A Goofy Movie is accurate. It is a movie; the iconic Disney character Goofy is in it. But it is an incomplete title: A Goof Troop Movie would be far more precise and cause fewer broken hearts: for while it is A Goofy movie, it is surely not The Goofy movie, given as it makes its title character the second banana to a protagonist and a scenario entirely unworthy of him, mired in instantly-dated sops to early-'90s pop culture. How instantly-dated?
To those who have no knowledge of Goof Troop, allow me a brief primer: it was one of several cartoons produced by Walt Disney Television Animation in the early 1990s, when the returns on DuckTales and Chip 'n' Dale Rescue Rangers made afternoon television seem like the most golden and self-renewing of all untapped revenue streams;* giving old-school characters a chance to breathe in a new environment (even when, as in TaleSpin, that environment made no damn sense - I spent much of my childhood, all of my adolescence, and an unhealthy portion of early adulthood wondering why wild animals from the British Raj would end up as businessmen, club owners, and daredevil flyers in the 1930s in the North Atlantic). Goof Troop, to my mind, always suffered from a single, crippling flaw: it was seemingly derived from the run of Goofy shorts in the 1950s when the character, divorced of his longstanding context alongside Mickey Mouse and Donald Duck, stood in as the All-American Suburban Husband, in stories parodying the culture of Eisenhower Era life, with an unseen wife and a small Goofy clone only ever called Junior.
I am here speaking privately, you understand, but as long as I've been able to articulate an opinion on the matter, it's been clear that these are not at all the best Goofy had to offer: he was best as a foil to the competent Mickey and the irascible Donald, of course, but in his solo days, the slapstick "How To" shorts from the '40s, and especially those involving Goofy's misadventures with professional sports, are clearly the cream of the crop. Clearly. Not that much of Disney's short output during the 1950s was all that exciting, anyway; after the studio began to produce films in earnest around 1940, the shorts quickly turned into an afterthought. But this is not the time for that conversation, I suppose.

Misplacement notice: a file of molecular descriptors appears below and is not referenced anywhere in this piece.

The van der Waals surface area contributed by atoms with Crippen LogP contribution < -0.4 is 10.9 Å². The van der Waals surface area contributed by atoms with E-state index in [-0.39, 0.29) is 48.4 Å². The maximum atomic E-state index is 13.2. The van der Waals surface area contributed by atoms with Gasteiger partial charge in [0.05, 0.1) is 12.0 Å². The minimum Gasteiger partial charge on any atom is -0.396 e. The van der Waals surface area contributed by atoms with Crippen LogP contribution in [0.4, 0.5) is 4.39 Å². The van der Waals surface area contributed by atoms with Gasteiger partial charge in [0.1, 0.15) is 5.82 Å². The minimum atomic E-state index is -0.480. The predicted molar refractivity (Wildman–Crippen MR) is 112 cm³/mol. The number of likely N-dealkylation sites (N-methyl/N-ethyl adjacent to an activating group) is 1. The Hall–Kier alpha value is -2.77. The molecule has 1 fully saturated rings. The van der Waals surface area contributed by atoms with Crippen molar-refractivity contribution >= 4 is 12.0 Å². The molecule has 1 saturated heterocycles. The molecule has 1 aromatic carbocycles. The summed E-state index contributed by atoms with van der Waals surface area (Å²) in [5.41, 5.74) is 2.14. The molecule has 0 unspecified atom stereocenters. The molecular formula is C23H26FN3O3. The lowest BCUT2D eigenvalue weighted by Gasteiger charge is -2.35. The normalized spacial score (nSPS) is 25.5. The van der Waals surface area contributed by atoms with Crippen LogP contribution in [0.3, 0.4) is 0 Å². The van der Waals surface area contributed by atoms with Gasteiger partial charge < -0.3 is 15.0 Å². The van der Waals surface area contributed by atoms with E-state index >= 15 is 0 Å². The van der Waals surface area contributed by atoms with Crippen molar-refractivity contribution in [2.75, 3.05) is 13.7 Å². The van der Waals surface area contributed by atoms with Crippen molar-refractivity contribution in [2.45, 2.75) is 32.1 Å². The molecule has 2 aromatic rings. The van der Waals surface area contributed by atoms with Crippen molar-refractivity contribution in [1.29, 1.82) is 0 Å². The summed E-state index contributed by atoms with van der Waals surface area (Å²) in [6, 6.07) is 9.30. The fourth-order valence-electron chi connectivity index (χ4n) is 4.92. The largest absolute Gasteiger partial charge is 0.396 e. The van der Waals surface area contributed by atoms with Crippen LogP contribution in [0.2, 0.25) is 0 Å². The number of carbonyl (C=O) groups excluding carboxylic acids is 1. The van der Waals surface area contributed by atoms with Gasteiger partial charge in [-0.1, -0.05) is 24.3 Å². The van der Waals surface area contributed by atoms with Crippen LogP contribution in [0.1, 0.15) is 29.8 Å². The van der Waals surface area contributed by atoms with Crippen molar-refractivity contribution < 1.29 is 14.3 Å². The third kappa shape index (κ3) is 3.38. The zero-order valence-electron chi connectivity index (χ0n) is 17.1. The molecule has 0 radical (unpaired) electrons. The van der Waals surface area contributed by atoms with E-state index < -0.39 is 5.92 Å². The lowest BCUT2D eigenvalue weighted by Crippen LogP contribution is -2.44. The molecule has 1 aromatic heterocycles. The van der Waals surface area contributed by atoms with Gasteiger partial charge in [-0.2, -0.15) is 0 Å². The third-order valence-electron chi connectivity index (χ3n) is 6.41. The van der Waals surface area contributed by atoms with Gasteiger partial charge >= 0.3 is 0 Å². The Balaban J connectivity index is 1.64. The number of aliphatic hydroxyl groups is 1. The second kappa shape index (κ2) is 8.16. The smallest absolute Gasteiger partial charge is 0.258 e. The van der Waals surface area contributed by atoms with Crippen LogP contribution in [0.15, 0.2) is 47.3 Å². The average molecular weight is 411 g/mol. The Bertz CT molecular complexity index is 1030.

The point is, Goof Troop takes the "Goofy the husband and father" shorts, fast-forwards to the point that Junior turns into a rather princessy 11-year-old named Max, wishes Unseen Mom out to the cornfield, and drops the whole shebang in the 1990s. A Goofy Movie ramps things up a couple of years so that Max can be a teenager (and I'm stymied as to whether we're meant to be looking at the summer between 8th grade and high school, or the summer after freshman year), and gives us a long hard look at the intense challenges of keeping the relationship between a single father and a teenage son alive. For, you see, Max (Jason Marsden) was trying to impress this girl, Roxanne (Kellie Martin), and ended up virtually destroying a school assembly in a way that made him, for the first time, popular among his peers; but his father (Bill Farmer, still the official voice of Goofy, as he has been since the mid-'80s) heard only a garbled version of this story from the angry principal (Wallace Shawn), and has it mind that his son is on a short road to the most cruel and vicious sort of juvenile delinquency.
The solution, proposed by Goofy's mean-spirited "best friend" Pete (Jim Cummings), is a father-son road trip; and this only angers Max all the more, as he'd finally ginned up enough fortitude to ask Roxanne out already, and to excuse himself, fabricated an absurd lie about his and Goofy's destination. So the trip starts out with an oblivious, accident-prone dad and a furious teenage boy, and things, as they will, have to get bad before they get good again.